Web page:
MBI-WIS initiatives towards gender quality in science

As gender quality and diversity is not just a social responsibility, but also an intellectual and economic necessity, it is imperative to take steps to address gender gap issues.

The women-in-science initiative of the Mechanobiology Institute, (MBI-WIS), is a noteworthy example of how small steps can make a significant impact in addressing the science gender gap.  MBI-WIS is led by Professor Linda Kenney and consists of a team of dedicated women at MBI, including faculty, post-doctoral fellows, graduate students and staff.

MBI-WIS aims to tackle the prevailing unconscious gender bias by creating awareness of existing gender gap issues in science while encouraging both men and women in science to make conscious efforts to retain/increase women in science. MBI-WIS efforts have yielded a directive that at least 30% speakers must be women in all recent MBI and MBI sponsored conferences and now mandate that future meetings will continue at this level.

MBI-WIS regularly hosts career talks for junior scientists, which provide both awareness/information on various science careers or the science career path, as well as inspiration from real-life examples of successful people, especially women role models in science. MBI-WIS also hosts workshops that focus on the overall growth, productivity and well-being of researchers, like developing good soft skills.  All of these activities of MBI-WIS are designed to be gender neutral, impacting a larger community of researchers with a positive outcome.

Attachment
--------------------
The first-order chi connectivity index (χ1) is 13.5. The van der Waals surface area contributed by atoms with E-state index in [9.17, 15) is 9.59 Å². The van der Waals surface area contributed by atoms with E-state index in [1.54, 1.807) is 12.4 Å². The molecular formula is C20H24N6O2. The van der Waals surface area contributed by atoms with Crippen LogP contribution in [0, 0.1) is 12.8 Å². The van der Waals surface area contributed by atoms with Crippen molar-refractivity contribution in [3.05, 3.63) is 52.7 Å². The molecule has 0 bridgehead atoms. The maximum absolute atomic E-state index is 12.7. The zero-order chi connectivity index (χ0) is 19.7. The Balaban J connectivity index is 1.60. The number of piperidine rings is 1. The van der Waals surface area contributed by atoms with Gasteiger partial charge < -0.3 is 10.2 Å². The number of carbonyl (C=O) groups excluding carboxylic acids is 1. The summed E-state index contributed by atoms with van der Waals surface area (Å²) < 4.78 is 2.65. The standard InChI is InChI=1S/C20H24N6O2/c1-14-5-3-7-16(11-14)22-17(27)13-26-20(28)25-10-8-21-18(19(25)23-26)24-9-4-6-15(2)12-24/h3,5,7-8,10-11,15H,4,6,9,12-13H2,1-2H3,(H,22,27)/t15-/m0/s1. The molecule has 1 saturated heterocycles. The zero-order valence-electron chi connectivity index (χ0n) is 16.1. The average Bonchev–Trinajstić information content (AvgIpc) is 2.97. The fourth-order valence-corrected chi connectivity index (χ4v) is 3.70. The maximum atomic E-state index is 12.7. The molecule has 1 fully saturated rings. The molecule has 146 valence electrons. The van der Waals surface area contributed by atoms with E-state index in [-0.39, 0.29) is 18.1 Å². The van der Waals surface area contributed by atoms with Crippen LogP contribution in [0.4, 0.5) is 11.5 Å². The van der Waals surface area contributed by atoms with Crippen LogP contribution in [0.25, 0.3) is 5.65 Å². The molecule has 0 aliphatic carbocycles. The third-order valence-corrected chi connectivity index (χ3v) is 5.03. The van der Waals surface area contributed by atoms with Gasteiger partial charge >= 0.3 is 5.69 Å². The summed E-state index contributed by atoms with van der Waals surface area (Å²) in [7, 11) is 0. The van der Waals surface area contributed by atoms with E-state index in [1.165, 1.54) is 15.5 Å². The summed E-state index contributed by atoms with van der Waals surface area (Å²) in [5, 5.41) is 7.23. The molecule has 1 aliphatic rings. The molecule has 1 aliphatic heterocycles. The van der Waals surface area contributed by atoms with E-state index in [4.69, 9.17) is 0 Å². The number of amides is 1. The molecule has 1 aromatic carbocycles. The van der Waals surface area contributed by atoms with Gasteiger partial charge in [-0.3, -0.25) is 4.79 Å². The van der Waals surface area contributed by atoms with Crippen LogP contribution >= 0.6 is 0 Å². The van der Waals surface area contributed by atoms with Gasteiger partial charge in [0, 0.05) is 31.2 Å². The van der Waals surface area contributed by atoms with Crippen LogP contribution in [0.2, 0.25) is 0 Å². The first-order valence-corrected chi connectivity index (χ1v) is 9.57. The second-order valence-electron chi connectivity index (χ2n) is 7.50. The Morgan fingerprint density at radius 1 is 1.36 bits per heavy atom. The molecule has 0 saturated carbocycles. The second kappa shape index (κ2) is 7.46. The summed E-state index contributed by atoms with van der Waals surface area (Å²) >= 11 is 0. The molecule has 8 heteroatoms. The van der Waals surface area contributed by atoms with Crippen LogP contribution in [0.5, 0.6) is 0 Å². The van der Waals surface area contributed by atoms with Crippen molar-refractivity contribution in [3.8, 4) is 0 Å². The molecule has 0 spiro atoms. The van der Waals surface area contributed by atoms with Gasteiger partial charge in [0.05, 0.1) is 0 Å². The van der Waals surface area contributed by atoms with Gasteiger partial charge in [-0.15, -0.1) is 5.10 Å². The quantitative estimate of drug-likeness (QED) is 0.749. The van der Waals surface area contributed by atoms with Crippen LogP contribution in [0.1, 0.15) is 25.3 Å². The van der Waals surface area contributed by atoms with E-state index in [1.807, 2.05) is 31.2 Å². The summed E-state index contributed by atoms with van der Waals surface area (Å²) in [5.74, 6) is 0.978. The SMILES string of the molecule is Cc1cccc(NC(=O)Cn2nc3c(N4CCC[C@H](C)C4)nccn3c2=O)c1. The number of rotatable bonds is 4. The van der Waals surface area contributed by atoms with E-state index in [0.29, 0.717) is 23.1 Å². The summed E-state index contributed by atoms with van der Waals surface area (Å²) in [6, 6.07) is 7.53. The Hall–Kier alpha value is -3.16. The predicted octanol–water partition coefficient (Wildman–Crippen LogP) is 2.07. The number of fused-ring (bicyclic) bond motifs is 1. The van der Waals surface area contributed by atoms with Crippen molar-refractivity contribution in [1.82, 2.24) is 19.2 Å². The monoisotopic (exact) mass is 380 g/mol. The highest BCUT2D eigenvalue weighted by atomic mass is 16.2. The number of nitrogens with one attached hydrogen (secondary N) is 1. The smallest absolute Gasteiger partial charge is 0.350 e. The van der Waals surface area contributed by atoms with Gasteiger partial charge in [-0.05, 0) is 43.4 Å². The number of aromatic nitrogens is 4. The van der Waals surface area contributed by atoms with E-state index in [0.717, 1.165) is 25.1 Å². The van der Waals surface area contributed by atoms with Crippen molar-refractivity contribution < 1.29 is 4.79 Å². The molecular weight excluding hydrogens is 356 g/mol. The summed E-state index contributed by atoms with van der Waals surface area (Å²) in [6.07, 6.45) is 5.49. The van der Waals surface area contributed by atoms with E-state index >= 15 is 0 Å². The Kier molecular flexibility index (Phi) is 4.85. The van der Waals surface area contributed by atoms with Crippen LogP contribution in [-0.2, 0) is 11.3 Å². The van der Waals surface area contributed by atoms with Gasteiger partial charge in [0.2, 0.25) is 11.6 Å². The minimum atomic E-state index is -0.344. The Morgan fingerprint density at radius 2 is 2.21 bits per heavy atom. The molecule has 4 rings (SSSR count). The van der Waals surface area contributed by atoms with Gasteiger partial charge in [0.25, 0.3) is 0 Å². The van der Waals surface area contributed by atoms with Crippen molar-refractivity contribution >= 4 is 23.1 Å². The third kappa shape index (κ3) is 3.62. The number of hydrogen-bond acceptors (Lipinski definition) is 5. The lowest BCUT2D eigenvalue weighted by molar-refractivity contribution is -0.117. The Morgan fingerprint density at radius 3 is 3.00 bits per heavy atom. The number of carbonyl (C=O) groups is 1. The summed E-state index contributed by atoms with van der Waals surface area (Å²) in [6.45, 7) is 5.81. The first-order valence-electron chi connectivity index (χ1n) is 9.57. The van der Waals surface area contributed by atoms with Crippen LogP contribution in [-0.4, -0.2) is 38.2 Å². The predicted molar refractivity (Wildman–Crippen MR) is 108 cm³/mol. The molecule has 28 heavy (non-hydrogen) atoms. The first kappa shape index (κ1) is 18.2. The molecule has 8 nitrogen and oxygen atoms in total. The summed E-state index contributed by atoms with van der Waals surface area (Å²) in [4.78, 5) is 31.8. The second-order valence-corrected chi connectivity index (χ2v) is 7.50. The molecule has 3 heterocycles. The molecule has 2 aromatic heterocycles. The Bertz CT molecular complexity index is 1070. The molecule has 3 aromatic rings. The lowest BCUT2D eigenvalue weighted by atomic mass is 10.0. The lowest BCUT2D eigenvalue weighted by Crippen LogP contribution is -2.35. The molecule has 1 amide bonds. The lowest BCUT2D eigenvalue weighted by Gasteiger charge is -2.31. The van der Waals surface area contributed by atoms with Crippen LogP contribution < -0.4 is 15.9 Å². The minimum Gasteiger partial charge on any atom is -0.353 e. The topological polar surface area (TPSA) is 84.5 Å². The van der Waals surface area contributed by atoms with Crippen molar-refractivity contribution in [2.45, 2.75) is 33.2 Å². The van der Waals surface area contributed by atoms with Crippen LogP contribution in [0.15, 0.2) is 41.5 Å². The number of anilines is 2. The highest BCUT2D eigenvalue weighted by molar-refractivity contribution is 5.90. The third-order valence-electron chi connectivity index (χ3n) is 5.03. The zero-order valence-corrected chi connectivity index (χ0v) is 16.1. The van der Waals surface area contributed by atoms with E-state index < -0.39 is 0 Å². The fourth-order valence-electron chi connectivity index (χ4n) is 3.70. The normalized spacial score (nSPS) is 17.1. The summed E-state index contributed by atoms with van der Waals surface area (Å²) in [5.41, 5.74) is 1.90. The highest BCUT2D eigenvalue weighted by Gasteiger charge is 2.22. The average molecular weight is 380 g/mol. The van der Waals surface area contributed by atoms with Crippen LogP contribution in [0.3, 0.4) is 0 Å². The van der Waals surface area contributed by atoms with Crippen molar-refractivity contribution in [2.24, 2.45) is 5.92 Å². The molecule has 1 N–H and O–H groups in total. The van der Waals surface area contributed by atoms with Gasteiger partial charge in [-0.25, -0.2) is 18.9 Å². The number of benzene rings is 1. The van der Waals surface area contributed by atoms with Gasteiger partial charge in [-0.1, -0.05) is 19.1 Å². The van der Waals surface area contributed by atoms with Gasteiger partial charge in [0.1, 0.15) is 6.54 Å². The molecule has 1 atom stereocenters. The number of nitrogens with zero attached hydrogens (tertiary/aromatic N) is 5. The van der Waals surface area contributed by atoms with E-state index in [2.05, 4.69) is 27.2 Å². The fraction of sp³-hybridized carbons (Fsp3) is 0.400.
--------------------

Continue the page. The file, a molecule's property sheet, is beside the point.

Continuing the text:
MBI-WIS is also involved in various institute level outreach activities and has hosted the UN Women Singapore committee’s “Girlstopioneer” scheme that is committed to encouraging more girls to enter STEM. Providing young girls with an exposure to research environments through field trips/ internships may encourage them to pursue a scientific career.Within a short time frame since its inception, MBI-WIS has emerged as the most active committee at MBI, one that successfully launched a national level annual biology symposium called BIOS. The first of the BIOS series, BIOS2015, was a free symposium that was held at MBI in October 2015. It brought together close to one hundred scientists from various research institutes in Singapore. BIOS2015 was unique in many ways. It provided opportunities for women in science across Singapore and mainly MBI to organize, chair sessions, present research work, participate and network, irrespective of their research area or position (student, post-doc, and faculty). MBI-WIS will soon be hosting BIOS2017 on September 15th, 2017.

Last but not the least, research institutes/organizations/companies can increase women in the workforce by providing adequate child care support such as child care centers, nursing rooms and flexible work hours. For instance, the provision of a dedicated nursing room at MBI has yielded positive results in women researchers coming back to work post motherhood. Women staff members at MBI can exercise options of flexible working hours and work-from-home schemes. Furthermore, MBI practices zero discrimination against expectant/new mothers in recruitment as the only criteria for appointment are qualifications and relevant work experience.


  2.  In the 2014 Human Development report by the UN, Singapore was ranked 13th out of 155 countries, thus becoming the top Asian country for gender equality (1). Singapore’s top ranking in this report was attributed to the empowerment of women in education with a significant increase in the number of women with at least secondary education in 2014 (71%). Other categories considered in this gender equality ranking were, a) reproductive health (maternal mortality and teenage pregnancy), b) empowerment (parliamentary seats, education), and c) labour participation rates.   Mrs. Laura Hwang, Singapore’s representative for women’s rights to the Asean Commission, stated that this translates to Singaporean women being better equipped for employment in higher wage earning capacity.

Reproduced with author’s permission from the NUS Mechanobiology Institute website.